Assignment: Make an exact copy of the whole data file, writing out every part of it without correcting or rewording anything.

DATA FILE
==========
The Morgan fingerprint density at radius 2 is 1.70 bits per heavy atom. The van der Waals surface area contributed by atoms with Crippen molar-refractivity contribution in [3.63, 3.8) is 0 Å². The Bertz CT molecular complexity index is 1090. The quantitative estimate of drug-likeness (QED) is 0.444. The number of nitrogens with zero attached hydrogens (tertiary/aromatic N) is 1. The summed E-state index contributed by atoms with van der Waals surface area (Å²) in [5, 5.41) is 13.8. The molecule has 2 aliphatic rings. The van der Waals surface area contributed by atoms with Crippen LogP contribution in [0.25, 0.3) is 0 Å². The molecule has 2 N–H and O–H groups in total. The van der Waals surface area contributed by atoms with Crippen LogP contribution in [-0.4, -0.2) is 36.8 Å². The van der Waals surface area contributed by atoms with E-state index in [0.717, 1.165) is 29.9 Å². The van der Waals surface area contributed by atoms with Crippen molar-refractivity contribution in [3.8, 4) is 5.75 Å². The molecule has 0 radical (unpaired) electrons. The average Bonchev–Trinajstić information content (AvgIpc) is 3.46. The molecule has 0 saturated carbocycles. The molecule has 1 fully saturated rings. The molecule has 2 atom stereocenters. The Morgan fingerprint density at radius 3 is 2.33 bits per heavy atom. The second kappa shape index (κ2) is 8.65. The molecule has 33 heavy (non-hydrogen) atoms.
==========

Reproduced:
The Morgan fingerprint density at radius 2 is 1.70 bits per heavy atom. The van der Waals surface area contributed by atoms with Crippen molar-refractivity contribution in [3.63, 3.8) is 0 Å². The Bertz CT molecular complexity index is 1090. The quantitative estimate of drug-likeness (QED) is 0.444. The number of nitrogens with zero attached hydrogens (tertiary/aromatic N) is 1. The summed E-state index contributed by atoms with van der Waals surface area (Å²) in [5, 5.41) is 13.8. The molecule has 2 aliphatic rings. The van der Waals surface area contributed by atoms with Crippen LogP contribution in [0.25, 0.3) is 0 Å². The molecule has 2 N–H and O–H groups in total. The van der Waals surface area contributed by atoms with Crippen LogP contribution in [-0.4, -0.2) is 36.8 Å². The van der Waals surface area contributed by atoms with E-state index in [0.717, 1.165) is 29.9 Å². The van der Waals surface area contributed by atoms with Crippen molar-refractivity contribution in [3.8, 4) is 5.75 Å². The molecule has 0 radical (unpaired) electrons. The average Bonchev–Trinajstić information content (AvgIpc) is 3.46. The molecule has 0 saturated carbocycles. The molecule has 1 fully saturated rings. The molecule has 2 atom stereocenters. The Morgan fingerprint density at radius 3 is 2.33 bits per heavy atom. The second kappa shape index (κ2) is 8.65. The molecule has 33 heavy (non-hydrogen) atoms.